Primary syphilis

      illustration

    • Syphilis - secondary on the palms

      Syphilis - secondary on the palms - illustration

      Secondary syphilis is one of the few infectious diseases that produces rashes on the palms and soles, as well as a generalized rash. If an ulcer on the penis is followed several weeks later by a rash, the person should always be evaluated for syphilis.

      Syphilis - secondary on the palms

      illustration

    • Late-stage syphilis

      Late-stage syphilis - illustration

      Tertiary syphilis is a late stage of the disease which can follow the initial infection, primary syphilis, by several years. Pockets of damage accumulate in various tissues such as the bones, skin, nervous tissue, heart, and arteries. These lesions are called gummas and are very destructive.

      Late-stage syphilis

      illustration

      • Central nervous system and peripheral nervous system

        Central nervous system and peripheral nervous system - illustration

        The central nervous system is comprised of the brain and spinal cord. The peripheral nervous system includes all peripheral nerves.

        Central nervous system and peripheral nervous system

        illustration

      • Primary syphilis

        Primary syphilis - illustration

        Syphilis is a sexually transmitted disease caused by the bacterium Treponema pallidum. Primary syphilis presents as a small painless open sore 3 to 6 weeks after exposure. Although the lesion heals within 6 to 8 weeks, the untreated organism will continue to multiply unchecked, causing many complications. Infection may last for 30 years or more and result in severe neurological complications.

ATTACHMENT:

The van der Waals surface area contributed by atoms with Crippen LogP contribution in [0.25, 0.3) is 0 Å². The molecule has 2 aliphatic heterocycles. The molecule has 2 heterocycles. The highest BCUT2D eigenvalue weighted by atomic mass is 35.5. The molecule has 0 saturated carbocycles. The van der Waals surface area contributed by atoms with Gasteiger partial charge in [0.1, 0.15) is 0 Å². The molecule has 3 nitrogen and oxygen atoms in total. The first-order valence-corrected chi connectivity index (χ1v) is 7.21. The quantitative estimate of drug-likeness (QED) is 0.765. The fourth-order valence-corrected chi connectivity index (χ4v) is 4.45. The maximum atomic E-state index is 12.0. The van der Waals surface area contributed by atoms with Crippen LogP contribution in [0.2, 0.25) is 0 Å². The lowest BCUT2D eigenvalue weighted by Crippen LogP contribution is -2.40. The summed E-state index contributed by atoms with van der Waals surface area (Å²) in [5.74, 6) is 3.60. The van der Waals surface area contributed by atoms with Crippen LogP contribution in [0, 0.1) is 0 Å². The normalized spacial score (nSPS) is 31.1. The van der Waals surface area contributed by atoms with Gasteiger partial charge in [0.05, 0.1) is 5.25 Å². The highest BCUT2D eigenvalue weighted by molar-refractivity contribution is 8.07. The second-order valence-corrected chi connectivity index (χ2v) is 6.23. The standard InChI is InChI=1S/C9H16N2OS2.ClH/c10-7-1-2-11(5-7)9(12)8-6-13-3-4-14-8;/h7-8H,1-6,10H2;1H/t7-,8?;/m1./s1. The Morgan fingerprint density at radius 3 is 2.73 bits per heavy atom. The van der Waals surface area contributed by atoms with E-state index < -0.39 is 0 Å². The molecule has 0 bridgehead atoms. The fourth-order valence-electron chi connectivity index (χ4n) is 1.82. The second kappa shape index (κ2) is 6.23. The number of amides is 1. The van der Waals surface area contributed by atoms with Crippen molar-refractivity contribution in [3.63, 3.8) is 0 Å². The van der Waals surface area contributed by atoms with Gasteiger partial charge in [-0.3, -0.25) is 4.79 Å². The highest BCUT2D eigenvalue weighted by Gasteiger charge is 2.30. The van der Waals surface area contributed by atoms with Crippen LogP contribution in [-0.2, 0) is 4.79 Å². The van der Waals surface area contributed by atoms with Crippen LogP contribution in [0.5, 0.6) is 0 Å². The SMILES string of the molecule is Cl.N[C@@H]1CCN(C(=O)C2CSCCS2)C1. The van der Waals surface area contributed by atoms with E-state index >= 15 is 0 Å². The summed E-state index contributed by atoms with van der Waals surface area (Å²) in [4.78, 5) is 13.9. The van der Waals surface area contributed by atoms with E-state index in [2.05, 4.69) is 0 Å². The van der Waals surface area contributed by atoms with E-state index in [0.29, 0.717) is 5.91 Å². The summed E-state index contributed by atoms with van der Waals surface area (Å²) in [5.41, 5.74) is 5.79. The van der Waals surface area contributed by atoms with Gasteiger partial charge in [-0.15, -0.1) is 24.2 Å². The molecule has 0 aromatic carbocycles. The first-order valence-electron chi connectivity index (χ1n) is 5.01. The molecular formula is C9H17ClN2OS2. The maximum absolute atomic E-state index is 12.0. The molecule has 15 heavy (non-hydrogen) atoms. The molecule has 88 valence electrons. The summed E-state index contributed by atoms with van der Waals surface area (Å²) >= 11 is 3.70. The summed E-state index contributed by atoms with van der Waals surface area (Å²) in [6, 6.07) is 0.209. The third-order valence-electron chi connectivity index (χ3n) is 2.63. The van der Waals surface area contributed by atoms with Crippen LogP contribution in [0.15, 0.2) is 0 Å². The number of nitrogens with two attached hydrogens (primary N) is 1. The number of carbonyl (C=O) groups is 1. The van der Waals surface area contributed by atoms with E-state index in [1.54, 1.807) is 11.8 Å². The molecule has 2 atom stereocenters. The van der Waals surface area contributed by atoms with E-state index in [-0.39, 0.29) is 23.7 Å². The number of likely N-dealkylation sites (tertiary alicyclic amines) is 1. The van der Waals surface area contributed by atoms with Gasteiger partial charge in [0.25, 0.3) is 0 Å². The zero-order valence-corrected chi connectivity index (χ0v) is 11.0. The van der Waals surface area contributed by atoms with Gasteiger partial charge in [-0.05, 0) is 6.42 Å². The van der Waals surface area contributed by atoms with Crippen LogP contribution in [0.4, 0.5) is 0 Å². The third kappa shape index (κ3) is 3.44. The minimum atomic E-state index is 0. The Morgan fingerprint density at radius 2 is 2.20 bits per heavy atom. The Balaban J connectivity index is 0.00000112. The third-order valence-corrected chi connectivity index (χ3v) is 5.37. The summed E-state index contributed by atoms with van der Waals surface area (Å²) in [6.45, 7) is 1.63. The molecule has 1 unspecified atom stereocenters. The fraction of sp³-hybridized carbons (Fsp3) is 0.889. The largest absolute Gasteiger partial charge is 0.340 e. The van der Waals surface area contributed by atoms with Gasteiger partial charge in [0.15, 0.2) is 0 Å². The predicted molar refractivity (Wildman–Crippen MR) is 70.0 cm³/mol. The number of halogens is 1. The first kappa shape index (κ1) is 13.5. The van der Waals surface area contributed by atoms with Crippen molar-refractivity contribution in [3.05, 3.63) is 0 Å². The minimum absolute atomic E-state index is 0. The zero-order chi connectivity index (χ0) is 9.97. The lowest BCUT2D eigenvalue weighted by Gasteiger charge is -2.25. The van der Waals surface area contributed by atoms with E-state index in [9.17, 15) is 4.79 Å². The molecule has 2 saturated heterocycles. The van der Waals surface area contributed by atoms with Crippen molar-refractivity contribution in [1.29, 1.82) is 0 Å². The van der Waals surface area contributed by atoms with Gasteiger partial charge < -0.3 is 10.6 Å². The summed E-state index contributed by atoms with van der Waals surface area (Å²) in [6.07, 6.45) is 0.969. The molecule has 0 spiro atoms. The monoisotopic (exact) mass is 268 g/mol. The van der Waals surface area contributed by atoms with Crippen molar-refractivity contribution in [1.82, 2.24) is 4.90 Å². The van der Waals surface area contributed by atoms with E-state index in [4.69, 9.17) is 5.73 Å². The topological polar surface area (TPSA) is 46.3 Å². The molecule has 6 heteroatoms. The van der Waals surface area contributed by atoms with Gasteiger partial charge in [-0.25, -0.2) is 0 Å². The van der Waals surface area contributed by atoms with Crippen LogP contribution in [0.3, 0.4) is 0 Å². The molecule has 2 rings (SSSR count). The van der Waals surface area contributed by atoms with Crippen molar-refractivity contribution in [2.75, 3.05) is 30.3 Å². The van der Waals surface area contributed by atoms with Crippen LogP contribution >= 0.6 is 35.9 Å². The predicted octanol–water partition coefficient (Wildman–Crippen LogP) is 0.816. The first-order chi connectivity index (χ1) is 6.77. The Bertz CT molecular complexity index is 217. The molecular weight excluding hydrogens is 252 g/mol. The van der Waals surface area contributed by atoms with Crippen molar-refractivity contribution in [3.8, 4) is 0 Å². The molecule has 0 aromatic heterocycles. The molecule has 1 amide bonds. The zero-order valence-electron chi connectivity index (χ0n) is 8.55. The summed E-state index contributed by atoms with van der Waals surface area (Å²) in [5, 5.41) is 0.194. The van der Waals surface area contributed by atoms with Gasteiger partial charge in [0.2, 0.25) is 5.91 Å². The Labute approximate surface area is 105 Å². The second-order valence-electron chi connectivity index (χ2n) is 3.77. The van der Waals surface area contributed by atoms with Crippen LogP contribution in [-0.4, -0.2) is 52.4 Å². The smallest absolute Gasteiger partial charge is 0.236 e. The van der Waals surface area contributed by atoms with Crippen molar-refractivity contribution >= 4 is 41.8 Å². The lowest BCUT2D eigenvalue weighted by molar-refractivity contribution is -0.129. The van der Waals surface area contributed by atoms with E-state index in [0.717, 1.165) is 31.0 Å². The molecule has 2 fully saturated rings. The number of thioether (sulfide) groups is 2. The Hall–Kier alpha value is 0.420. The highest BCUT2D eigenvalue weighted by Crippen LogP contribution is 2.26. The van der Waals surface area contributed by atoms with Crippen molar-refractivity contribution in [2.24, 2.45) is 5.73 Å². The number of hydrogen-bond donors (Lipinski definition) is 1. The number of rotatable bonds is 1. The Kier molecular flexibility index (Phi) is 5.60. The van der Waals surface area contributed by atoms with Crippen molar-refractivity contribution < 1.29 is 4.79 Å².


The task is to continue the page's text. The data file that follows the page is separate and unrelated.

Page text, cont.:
Primary syphilis

        illustration

      • Syphilis - secondary on the palms

        Syphilis - secondary on the palms - illustration

        Secondary syphilis is one of the few infectious diseases that produces rashes on the palms and soles, as well as a generalized rash. If an ulcer on the penis is followed several weeks later by a rash, the person should always be evaluated for syphilis.

        Syphilis - secondary on the palms

        illustration

      • Late-stage syphilis

        Late-stage syphilis - illustration

        Tertiary syphilis is a late stage of the disease which can follow the initial infection, primary syphilis, by several years. Pockets of damage accumulate in various tissues such as the bones, skin, nervous tissue, heart, and arteries. These lesions are called gummas and are very destructive.

        Late-stage syphilis

        illustration

      Review Date: 9/22/2018

      Reviewed By: Jatin M. Vyas, MD, PhD, Assistant Professor in Medicine, Harvard Medical School; Assistant in Medicine, Division of Infectious Disease, Department of Medicine, Massachusetts General Hospital, Boston, MA. Also reviewed by David Zieve, MD, MHA, Medical Director, Brenda Conaway, Editorial Director, and the A.D.A.M. Editorial team.

      The information provided herein should not be used during any medical emergency or for the diagnosis or treatment of any medical condition. A licensed medical professional should be consulted for diagnosis and treatment of any and all medical conditions. Links to other sites are provided for information only -- they do not constitute endorsements of those other sites. © 1997- A.D.A.M., a business unit of Ebix, Inc. Any duplication or distribution of the information contained herein is strictly prohibited.